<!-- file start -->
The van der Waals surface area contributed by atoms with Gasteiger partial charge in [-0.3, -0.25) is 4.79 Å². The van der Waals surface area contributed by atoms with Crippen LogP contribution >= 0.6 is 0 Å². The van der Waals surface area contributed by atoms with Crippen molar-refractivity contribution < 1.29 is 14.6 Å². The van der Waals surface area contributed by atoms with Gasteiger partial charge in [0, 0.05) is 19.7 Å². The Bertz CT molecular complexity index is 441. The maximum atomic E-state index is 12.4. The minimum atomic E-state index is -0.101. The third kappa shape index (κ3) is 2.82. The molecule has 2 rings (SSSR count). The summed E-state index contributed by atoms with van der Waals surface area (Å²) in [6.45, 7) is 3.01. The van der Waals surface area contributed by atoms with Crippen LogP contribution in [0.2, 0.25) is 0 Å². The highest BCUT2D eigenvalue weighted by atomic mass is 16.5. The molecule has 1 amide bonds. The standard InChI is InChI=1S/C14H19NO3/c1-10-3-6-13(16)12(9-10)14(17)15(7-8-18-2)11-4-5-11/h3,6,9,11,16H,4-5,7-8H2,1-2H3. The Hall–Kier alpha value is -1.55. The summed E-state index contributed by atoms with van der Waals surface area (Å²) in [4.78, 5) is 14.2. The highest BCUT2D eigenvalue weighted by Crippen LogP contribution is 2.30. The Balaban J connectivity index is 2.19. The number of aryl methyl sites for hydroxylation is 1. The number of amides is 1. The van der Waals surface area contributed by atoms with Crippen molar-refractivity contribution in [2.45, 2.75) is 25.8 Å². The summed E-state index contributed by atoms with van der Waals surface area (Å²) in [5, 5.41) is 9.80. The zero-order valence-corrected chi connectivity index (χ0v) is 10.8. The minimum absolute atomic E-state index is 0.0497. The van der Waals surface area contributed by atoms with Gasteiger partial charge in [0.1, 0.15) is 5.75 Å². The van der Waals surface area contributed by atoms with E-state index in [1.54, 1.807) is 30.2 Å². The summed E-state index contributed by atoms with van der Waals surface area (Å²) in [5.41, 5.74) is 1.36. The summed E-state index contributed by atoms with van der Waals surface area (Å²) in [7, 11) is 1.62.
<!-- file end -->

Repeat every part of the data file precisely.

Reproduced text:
The van der Waals surface area contributed by atoms with Gasteiger partial charge in [-0.3, -0.25) is 4.79 Å². The van der Waals surface area contributed by atoms with Crippen LogP contribution >= 0.6 is 0 Å². The van der Waals surface area contributed by atoms with Crippen molar-refractivity contribution < 1.29 is 14.6 Å². The van der Waals surface area contributed by atoms with Gasteiger partial charge in [0, 0.05) is 19.7 Å². The Bertz CT molecular complexity index is 441. The maximum atomic E-state index is 12.4. The minimum atomic E-state index is -0.101. The third kappa shape index (κ3) is 2.82. The molecule has 2 rings (SSSR count). The summed E-state index contributed by atoms with van der Waals surface area (Å²) in [6.45, 7) is 3.01. The van der Waals surface area contributed by atoms with Crippen LogP contribution in [0.2, 0.25) is 0 Å². The highest BCUT2D eigenvalue weighted by atomic mass is 16.5. The molecule has 1 amide bonds. The standard InChI is InChI=1S/C14H19NO3/c1-10-3-6-13(16)12(9-10)14(17)15(7-8-18-2)11-4-5-11/h3,6,9,11,16H,4-5,7-8H2,1-2H3. The Hall–Kier alpha value is -1.55. The summed E-state index contributed by atoms with van der Waals surface area (Å²) in [4.78, 5) is 14.2. The highest BCUT2D eigenvalue weighted by Crippen LogP contribution is 2.30. The Balaban J connectivity index is 2.19. The number of aryl methyl sites for hydroxylation is 1. The number of amides is 1. The van der Waals surface area contributed by atoms with Crippen molar-refractivity contribution in [2.45, 2.75) is 25.8 Å². The summed E-state index contributed by atoms with van der Waals surface area (Å²) in [5, 5.41) is 9.80. The zero-order valence-corrected chi connectivity index (χ0v) is 10.8. The minimum absolute atomic E-state index is 0.0497. The van der Waals surface area contributed by atoms with Gasteiger partial charge in [0.1, 0.15) is 5.75 Å². The van der Waals surface area contributed by atoms with E-state index in [1.54, 1.807) is 30.2 Å². The summed E-state index contributed by atoms with van der Waals surface area (Å²) in [5.41, 5.74) is 1.36. The summed E-state index contributed by atoms with van der Waals surface area (Å²) in [7, 11) is 1.62.